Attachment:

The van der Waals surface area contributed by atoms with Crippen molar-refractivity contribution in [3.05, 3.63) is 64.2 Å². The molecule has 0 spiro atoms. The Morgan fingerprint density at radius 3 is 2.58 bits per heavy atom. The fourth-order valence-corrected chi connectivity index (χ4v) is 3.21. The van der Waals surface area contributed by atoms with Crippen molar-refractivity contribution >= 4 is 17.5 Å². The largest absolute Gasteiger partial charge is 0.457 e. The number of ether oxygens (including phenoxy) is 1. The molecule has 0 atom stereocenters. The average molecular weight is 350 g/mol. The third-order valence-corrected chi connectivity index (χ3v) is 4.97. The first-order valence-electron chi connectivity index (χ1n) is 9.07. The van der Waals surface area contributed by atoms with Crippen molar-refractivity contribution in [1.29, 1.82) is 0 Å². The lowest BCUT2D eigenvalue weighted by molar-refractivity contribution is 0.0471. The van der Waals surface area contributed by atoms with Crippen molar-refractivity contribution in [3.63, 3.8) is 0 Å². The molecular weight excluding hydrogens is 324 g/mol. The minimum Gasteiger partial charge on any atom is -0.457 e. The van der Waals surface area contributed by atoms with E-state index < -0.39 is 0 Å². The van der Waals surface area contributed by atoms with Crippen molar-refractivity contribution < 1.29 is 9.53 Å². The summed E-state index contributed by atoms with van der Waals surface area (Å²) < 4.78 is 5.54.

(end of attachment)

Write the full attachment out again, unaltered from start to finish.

The van der Waals surface area contributed by atoms with Crippen molar-refractivity contribution in [3.05, 3.63) is 64.2 Å². The molecule has 0 spiro atoms. The Morgan fingerprint density at radius 3 is 2.58 bits per heavy atom. The fourth-order valence-corrected chi connectivity index (χ4v) is 3.21. The van der Waals surface area contributed by atoms with Crippen molar-refractivity contribution >= 4 is 17.5 Å². The largest absolute Gasteiger partial charge is 0.457 e. The number of ether oxygens (including phenoxy) is 1. The molecule has 0 atom stereocenters. The average molecular weight is 350 g/mol. The third-order valence-corrected chi connectivity index (χ3v) is 4.97. The first-order valence-electron chi connectivity index (χ1n) is 9.07. The van der Waals surface area contributed by atoms with Crippen molar-refractivity contribution in [1.29, 1.82) is 0 Å². The lowest BCUT2D eigenvalue weighted by molar-refractivity contribution is 0.0471. The van der Waals surface area contributed by atoms with Crippen molar-refractivity contribution in [3.63, 3.8) is 0 Å². The molecular weight excluding hydrogens is 324 g/mol. The minimum Gasteiger partial charge on any atom is -0.457 e. The van der Waals surface area contributed by atoms with E-state index < -0.39 is 0 Å². The van der Waals surface area contributed by atoms with Crippen molar-refractivity contribution < 1.29 is 9.53 Å². The summed E-state index contributed by atoms with van der Waals surface area (Å²) < 4.78 is 5.54.